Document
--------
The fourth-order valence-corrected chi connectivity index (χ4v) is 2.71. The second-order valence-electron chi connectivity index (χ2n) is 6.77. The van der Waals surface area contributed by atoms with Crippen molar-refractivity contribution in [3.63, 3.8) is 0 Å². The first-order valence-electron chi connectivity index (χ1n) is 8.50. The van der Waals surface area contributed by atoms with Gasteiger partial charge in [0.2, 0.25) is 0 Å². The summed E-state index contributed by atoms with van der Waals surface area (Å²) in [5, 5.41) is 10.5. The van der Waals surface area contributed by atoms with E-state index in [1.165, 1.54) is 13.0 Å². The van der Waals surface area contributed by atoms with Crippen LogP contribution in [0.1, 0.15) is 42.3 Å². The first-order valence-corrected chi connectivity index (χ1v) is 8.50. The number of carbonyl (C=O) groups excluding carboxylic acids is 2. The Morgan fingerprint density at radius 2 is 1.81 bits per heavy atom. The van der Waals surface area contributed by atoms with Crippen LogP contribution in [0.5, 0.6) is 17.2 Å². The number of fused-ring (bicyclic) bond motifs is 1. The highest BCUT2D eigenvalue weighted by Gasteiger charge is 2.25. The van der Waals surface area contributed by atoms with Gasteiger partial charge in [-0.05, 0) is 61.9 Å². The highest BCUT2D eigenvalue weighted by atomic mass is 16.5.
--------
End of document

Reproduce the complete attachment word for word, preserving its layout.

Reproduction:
The fourth-order valence-corrected chi connectivity index (χ4v) is 2.71. The second-order valence-electron chi connectivity index (χ2n) is 6.77. The van der Waals surface area contributed by atoms with Crippen molar-refractivity contribution in [3.63, 3.8) is 0 Å². The first-order valence-electron chi connectivity index (χ1n) is 8.50. The van der Waals surface area contributed by atoms with Gasteiger partial charge in [0.2, 0.25) is 0 Å². The summed E-state index contributed by atoms with van der Waals surface area (Å²) in [5, 5.41) is 10.5. The van der Waals surface area contributed by atoms with E-state index in [1.165, 1.54) is 13.0 Å². The van der Waals surface area contributed by atoms with Crippen LogP contribution in [0.1, 0.15) is 42.3 Å². The first-order valence-corrected chi connectivity index (χ1v) is 8.50. The number of carbonyl (C=O) groups excluding carboxylic acids is 2. The Morgan fingerprint density at radius 2 is 1.81 bits per heavy atom. The van der Waals surface area contributed by atoms with Crippen LogP contribution in [0.5, 0.6) is 17.2 Å². The number of fused-ring (bicyclic) bond motifs is 1. The highest BCUT2D eigenvalue weighted by Gasteiger charge is 2.25. The van der Waals surface area contributed by atoms with Gasteiger partial charge in [-0.05, 0) is 61.9 Å². The highest BCUT2D eigenvalue weighted by atomic mass is 16.5.